Making short films is difficult enough on your home turf even though you may have peers to call on, favours to call in, actors to call up – but producing a short overseas is a different “hervidor de pescado”. (See Tip #3)
The decision to make a short film, Skinned, whilst in Chile has turned into quite a learning experience that will be relevant for all short filmmakers shooting anywhere in the world where you don’t speak the language and are not a local.
So here are 7 Tips thats hopefully will ease the pain when making short films in a foreign country…
TIP #1 – Art opens doors.
Art is important to all cultures and all human beings. It is how we communicate universally. Winston Churchill, when asked to cut the arts budget during World War II, may or may not have said “If we cut the arts budget then what are we fighting for?” Either way, the passion for the arts is strong in all but the most capitalist of societies, especially so with the everyman/woman on the streets and small business owners – who are the people you need when making a short film internationally.
It is unlikely that you are going to want to film in a Starbucks when you can film in something more authentic just by asking. When people learn you are making a (not-for-profit) short film they relax, are happy and want to help. Inevitably they tell you about a daughter, a cousin, a friend or an acquaintance who is a filmmaker too. Then, more often than not, they say “yes” to your request.
TIP #2 – Get a local co-producer before you leave home!
You wouldn’t leave home without your passport. For a filmmaker, that’s exactly what a co-producer is; a passport to filmmaking in a foreign country. And I use the term “Producer” loosely. In this case it relates to a street-smart, fluent in 2 or 3 languages person with a love of film and a sense of humour. Choose them wisely. They are representing you to the world, so you’d better like them and they’d better like you! My Chilean producer’s local knowledge has been priceless and has saved countless days of pre-production if were I on my own – days I did not have. How would I find architectural plans for use as a prop in a city where I have no contacts? What about achieving a driving scene? Or filming an office scene (if your hotel looks a bit crap like mine does)? Your local Producer is the answer. Don’t forget to declare them at customs.
TIP #3 – Google Translate is far from perfect.
Upon communicating with one actor who was open to working with an Australian “Gringo” I quickly found that Google Translate was not entirely accurate. Apparently my request, “Can I see your resume?” was misquoted by Google Translate when going from English to Spanish. I won’t explain further but these hilarious text message auto-corrects give you the idea. I found dropping all but the most important words and simplifying the rest achieved the best results. For even better results – see Tip #2.
TIP #4 – Cut the script as short as possible.
This one really applies to filmmaking in general so I won’t expand on it other than to say; the shorter the short film script, the more achievable it is in a foreign country. And, if the truth be told, the more programmable it is in short film festivals. Alexander McKendrick hit the nail on the head with this quote. He was talking about student films but it applies well to all short filmmaking.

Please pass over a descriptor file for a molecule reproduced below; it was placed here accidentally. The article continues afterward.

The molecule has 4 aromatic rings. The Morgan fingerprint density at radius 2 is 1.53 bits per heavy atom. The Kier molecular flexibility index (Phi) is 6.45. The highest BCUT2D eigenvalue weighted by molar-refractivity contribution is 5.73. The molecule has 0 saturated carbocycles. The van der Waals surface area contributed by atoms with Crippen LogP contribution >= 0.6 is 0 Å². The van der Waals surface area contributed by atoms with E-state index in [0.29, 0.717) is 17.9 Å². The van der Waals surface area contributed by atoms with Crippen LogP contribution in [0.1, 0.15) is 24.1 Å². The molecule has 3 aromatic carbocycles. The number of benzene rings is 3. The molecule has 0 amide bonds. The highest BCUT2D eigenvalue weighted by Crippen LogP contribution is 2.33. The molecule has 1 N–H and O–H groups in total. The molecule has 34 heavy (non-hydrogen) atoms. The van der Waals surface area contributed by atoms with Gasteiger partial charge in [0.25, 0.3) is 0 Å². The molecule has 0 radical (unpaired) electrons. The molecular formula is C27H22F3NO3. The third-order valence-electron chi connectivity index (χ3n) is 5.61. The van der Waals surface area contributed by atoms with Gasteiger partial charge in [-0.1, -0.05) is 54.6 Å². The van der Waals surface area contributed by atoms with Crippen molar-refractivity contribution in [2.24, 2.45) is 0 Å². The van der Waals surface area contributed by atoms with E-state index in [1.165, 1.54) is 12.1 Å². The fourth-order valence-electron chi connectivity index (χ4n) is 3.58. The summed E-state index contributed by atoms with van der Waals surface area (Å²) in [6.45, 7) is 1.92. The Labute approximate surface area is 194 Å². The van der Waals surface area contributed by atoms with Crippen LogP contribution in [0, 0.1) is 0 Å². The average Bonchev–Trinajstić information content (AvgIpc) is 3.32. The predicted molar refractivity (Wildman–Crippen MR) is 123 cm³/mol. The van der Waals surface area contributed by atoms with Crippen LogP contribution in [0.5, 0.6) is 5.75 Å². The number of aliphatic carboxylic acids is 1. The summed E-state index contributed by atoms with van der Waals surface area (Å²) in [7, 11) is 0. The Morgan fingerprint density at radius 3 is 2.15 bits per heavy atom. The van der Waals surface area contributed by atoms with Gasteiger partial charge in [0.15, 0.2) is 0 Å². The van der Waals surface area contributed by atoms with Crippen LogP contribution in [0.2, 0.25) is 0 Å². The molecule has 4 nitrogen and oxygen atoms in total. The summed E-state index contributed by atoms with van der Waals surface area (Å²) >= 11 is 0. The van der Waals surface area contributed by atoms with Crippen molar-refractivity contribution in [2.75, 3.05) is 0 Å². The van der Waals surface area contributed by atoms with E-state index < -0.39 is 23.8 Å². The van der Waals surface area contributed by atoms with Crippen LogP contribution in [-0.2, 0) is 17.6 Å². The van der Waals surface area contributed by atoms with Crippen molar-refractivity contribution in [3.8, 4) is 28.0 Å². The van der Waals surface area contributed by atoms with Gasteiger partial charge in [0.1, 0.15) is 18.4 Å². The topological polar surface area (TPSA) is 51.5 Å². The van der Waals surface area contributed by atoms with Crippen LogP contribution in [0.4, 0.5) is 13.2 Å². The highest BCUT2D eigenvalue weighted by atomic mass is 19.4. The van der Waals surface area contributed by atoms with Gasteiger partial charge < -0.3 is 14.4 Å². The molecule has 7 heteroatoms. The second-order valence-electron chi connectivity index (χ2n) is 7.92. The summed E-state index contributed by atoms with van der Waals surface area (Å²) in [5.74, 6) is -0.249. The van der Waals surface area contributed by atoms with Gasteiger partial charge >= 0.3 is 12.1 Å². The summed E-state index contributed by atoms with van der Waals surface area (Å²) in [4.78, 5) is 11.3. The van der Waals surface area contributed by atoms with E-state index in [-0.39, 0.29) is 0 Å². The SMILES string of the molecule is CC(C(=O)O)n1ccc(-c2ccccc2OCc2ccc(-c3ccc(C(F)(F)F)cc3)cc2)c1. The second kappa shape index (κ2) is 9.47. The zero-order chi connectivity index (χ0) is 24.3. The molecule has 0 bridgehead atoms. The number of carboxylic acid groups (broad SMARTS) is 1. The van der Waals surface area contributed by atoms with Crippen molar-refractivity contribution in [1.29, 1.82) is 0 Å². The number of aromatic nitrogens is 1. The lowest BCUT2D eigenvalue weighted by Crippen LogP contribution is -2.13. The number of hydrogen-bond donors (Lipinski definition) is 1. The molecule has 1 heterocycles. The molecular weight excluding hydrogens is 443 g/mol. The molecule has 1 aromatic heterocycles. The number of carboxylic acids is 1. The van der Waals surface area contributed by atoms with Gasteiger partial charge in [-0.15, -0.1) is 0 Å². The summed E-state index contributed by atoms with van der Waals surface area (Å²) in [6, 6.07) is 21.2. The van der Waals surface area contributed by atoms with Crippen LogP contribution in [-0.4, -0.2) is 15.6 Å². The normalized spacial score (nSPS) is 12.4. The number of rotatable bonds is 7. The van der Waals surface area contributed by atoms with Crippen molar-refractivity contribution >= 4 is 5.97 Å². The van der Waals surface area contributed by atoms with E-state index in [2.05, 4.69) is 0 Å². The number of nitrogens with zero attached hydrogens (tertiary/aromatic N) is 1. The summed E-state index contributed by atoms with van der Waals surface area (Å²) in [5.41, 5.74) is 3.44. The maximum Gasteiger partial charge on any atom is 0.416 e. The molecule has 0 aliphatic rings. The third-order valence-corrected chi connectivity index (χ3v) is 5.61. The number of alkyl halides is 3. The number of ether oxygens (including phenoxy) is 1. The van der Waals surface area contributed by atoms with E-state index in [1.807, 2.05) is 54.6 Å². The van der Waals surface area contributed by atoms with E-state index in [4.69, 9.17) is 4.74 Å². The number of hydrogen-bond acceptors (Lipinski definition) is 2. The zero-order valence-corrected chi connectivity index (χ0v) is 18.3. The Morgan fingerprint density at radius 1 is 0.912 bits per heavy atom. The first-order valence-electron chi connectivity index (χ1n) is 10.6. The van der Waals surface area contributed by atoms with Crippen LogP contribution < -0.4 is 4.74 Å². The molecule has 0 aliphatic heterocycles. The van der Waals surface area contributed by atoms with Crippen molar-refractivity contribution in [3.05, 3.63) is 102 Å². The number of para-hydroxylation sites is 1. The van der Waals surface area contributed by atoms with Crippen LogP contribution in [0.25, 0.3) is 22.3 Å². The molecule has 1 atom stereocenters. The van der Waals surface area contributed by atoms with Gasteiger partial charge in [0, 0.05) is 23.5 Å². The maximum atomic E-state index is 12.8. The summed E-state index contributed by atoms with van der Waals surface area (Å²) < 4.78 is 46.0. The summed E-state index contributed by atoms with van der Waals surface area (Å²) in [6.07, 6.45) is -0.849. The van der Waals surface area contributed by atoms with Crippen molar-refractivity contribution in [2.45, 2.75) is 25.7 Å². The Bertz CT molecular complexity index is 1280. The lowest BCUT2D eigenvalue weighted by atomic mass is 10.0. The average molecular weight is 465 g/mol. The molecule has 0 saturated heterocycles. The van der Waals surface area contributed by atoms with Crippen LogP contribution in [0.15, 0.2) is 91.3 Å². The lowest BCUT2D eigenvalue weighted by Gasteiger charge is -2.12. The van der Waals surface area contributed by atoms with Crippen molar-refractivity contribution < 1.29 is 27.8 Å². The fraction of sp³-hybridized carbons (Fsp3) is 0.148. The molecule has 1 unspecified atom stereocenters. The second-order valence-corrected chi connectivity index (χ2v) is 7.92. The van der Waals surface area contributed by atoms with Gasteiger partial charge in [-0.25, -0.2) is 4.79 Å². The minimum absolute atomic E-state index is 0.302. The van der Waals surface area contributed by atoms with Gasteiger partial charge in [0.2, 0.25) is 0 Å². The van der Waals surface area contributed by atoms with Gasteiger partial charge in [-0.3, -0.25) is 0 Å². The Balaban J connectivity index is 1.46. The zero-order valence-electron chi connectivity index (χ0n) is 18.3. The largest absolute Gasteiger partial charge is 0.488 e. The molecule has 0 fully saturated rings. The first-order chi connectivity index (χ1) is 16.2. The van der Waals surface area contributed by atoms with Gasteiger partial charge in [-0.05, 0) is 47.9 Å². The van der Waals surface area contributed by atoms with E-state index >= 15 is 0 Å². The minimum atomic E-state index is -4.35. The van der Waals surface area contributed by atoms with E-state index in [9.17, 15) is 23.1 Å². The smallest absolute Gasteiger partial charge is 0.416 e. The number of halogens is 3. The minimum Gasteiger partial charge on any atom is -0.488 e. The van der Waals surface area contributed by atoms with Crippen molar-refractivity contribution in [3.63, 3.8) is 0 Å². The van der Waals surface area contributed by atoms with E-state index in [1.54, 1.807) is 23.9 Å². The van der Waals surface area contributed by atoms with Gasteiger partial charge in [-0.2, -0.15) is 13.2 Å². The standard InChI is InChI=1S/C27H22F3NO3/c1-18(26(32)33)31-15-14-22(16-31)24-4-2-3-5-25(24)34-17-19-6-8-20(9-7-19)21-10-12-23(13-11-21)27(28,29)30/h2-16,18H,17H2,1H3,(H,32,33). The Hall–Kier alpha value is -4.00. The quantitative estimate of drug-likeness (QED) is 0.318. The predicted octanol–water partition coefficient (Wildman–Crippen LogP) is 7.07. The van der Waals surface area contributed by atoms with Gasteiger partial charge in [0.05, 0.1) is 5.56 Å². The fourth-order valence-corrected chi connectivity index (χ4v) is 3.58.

TIP #5 – Casting is difficult.
You are a stranger to everybody. This is the fact that, unless you have contacts, is a tricky one to get around.
I had been put in touch with some actors and had communicated with them and things sounded positive. Then, as my departure day started to get closer, communication slowed down. Of course, actors have lives to live outside my short film and my available days to shoot were not clear for a while either. Nevertheless I began to (needlessly) worry that there would be no actors.
Whilst waiting for confirmations from those actors, I finally found this website in Chile and contacted other actors. You can see one of the terrific actors who responded to me and who is currently shooting feature film. The initial email to her, like cold-calling, took quite a bit of crafting so I didn’t come across like a stalker, a psycho or a predator. It helped that I had credentials of some kind that could be verified by her online. So, be very careful with that initial email. I wrote to six actors and five actors responded positively. But I need not have worried. The original actors that I spoke to were true to their word and are on board the project.
TIP #6 – Offering payment works.
I didn’t offer a lot. $200USD per actor for the whole shoot. This sealed the deal. It made the project legit. I have no idea what the going rate for actors in Chile is but they all seemed happy with the amount offered. The suggestion of payment helped with my own confidence with my requests of them too. For example, the actors are doing their own make-up and, predominantly, using their own clothes for costumes. Furthermore, they are sourcing a couple of props. My paying them a fee, no matter how small, makes all these requests more reasonable.
TIP #7 – Shooting at airports is expensive!
Turns out $4000 USD is the non-negotiable price to film at Santiago International Airport. So, I’m improvising. I’ll shoot some establishing shots of the airport when I am out there to leave and the use another glass and steel location for the scene. It will work. I will save $4000.